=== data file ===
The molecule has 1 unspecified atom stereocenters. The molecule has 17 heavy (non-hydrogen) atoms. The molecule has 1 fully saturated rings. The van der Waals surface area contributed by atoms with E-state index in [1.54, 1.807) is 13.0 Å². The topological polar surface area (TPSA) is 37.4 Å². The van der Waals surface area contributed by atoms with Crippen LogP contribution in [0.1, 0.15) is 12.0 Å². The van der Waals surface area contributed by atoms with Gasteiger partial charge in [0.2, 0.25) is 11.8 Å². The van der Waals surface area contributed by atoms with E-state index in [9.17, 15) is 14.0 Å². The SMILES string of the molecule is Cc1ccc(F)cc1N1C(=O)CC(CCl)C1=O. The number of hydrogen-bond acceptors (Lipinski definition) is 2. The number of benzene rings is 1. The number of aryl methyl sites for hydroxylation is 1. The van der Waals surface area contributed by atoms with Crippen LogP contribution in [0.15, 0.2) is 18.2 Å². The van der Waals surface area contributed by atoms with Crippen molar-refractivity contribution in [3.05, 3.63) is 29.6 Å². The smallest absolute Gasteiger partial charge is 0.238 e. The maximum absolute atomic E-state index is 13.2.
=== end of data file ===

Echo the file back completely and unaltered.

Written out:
The molecule has 1 unspecified atom stereocenters. The molecule has 17 heavy (non-hydrogen) atoms. The molecule has 1 fully saturated rings. The van der Waals surface area contributed by atoms with E-state index in [1.54, 1.807) is 13.0 Å². The topological polar surface area (TPSA) is 37.4 Å². The van der Waals surface area contributed by atoms with Crippen LogP contribution in [0.1, 0.15) is 12.0 Å². The van der Waals surface area contributed by atoms with Gasteiger partial charge in [0.2, 0.25) is 11.8 Å². The van der Waals surface area contributed by atoms with E-state index in [9.17, 15) is 14.0 Å². The SMILES string of the molecule is Cc1ccc(F)cc1N1C(=O)CC(CCl)C1=O. The number of hydrogen-bond acceptors (Lipinski definition) is 2. The number of benzene rings is 1. The number of aryl methyl sites for hydroxylation is 1. The van der Waals surface area contributed by atoms with Crippen LogP contribution in [0.15, 0.2) is 18.2 Å². The van der Waals surface area contributed by atoms with Crippen molar-refractivity contribution in [3.05, 3.63) is 29.6 Å². The smallest absolute Gasteiger partial charge is 0.238 e. The maximum absolute atomic E-state index is 13.2.